We need to tighten up our thinking about apparent double standards as Andrew Sullivan does for us in his Weekly Dish of Dec. 8:
These are not double standards. There is a single standard: It is fine to malign, abuse and denigrate “oppressors” and forbidden to do so against the “oppressed.”
That's an important distinction. When people are applying a double standard, it makes them uncomfortable to have the inconsistency pointed out. They usually deny it or try to rationalize it away. However, the people driving the lopsided systems of inhibition at universities (not necessarily the presidents) are quite comfortable with what they're doing. It's blatantly discriminatory, but the discrimination is the point. They make a virtue of it. The whole idea is to sit on some people while letting others run rampant. It's all in a day's decentering.
As Bari argues here, the universities must be made to understand (as Pres. Magill of Penn clearly didn't, after being challenged) that it's no use trying to manage their difficulties by moving Jews from the roster of oppressors to the roster of the oppressed. It's that the whole disingenuous DEI game must come to an end.
Bari writes "[t]he point here is that even if Claudine Gay follows Liz Magill’s lead and resigns, it won’t make a difference if the person who replaces her upholds the same ideology so powerfully captured in Gay’s own memo." True but the real point is that until Harvard actually fires Gay and resolves to forswear hiring any more leftist intellectual lightweights we will know that universities remain little more than Red Guard training facilities, loyal only to the Internationale. While we were all asleep, raising families, working and living our lives. these leftist termites bore deeply into our institutions at all levels - universities NGOs, foundations, thinktanks and professional organizations and, worst of all , the bureaucracy on every level. They must all be cleaned out.
Oh and Bari - NO MORE LINKS TO THE ODIOUS NEW YORK TIMES, PLEASE. You left that joke of a "newspaper" because it wasn't any longer.
All great solutions, Bari. But I believe Matthias Dopfner's solution must precede any of your recommendations: parents must send their children elsewhere. Elite universities and higher education in general have been living on the gravy train for decades. For the past two decades college tuition is second only to healthcare costs according to this famous chart of soaring costs from Carpe Diem: https://www.aei.org/wp-content/uploads/2022/07/cpi2022junea-3.png?x91208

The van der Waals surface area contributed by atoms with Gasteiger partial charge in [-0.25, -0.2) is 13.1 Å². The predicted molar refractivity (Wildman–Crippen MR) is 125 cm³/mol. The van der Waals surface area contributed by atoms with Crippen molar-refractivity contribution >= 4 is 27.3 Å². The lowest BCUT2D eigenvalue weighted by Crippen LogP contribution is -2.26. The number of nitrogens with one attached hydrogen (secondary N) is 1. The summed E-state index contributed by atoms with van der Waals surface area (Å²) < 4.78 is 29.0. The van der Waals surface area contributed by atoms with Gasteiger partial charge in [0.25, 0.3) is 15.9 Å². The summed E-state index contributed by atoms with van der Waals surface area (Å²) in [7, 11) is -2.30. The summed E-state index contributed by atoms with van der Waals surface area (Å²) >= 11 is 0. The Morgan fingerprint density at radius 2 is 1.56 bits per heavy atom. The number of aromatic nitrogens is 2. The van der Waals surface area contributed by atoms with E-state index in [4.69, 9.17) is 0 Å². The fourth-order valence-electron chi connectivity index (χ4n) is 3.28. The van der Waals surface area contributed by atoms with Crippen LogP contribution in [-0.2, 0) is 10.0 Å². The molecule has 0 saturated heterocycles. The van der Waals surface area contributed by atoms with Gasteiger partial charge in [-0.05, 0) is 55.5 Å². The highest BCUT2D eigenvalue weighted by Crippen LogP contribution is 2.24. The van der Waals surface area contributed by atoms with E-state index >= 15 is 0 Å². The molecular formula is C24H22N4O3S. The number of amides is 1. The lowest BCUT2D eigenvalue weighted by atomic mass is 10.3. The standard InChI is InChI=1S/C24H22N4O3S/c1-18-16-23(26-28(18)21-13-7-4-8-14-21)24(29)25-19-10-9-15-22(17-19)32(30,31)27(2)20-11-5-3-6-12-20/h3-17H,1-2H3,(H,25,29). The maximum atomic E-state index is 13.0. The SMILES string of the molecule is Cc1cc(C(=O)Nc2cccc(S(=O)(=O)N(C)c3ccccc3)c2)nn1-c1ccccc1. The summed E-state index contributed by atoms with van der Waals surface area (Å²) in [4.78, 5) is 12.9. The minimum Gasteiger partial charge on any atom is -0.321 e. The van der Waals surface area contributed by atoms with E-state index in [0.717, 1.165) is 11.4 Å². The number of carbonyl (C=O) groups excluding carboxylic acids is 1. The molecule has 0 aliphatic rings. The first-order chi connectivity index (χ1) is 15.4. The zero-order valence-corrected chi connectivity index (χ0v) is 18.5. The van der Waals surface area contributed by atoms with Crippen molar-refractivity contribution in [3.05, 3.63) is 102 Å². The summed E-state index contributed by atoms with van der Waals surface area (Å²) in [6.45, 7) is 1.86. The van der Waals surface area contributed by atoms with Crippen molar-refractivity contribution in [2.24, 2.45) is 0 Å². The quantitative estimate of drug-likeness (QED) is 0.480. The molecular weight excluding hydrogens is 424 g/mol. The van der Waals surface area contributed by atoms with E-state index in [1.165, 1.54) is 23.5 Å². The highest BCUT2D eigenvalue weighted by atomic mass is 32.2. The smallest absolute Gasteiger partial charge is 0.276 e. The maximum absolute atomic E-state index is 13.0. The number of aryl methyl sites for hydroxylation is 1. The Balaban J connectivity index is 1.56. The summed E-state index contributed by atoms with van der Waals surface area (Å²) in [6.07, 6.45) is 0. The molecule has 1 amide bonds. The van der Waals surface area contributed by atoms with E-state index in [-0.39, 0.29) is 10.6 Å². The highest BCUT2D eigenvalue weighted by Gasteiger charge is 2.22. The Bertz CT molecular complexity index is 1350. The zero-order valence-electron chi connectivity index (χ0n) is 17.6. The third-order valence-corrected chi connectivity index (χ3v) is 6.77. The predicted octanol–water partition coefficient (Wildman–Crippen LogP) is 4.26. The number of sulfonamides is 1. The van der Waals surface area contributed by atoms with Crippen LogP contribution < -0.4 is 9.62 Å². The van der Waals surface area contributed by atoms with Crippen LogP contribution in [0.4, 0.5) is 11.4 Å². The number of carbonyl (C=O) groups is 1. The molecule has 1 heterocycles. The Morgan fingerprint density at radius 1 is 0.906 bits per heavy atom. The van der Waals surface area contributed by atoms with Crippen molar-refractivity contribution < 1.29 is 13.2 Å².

Higher Ed will not change unless forced to do so by empty classrooms.
What does Academic Freedom mean? At any job, you get paid to do something. At a University, you get paid to teach students. Your measurement of success is how well the students learn and enjoy the experience they are paying for. The school should have standards defining what learning is and how students must work to achieve that. And one should get measured against it. But tenure and "Academic Freedom" allow arrogance to flourish, and if one does not have to worry about getting fired, many have a strong desire not to want to do their jobs.
This is the issue at places of higher learning; they have become focused on personality, politics, and ideology rather than what they get paid to do. When you have no fear of getting fired, people become arrogant, and that power dynamic can create traits in students that are less than ideal. The three Presidents got those jobs not because of their success but because they played the game and favored the accepted dogma of the day.
Fear of termination is a great motivator to do the right things, and anyone immune from that tends to fail to be a team player. I think Madison's maxim, if "All men were angels, there would be no need for government," should apply here. That will take leadership to implement and hopefully get these places back to what they are designed to be.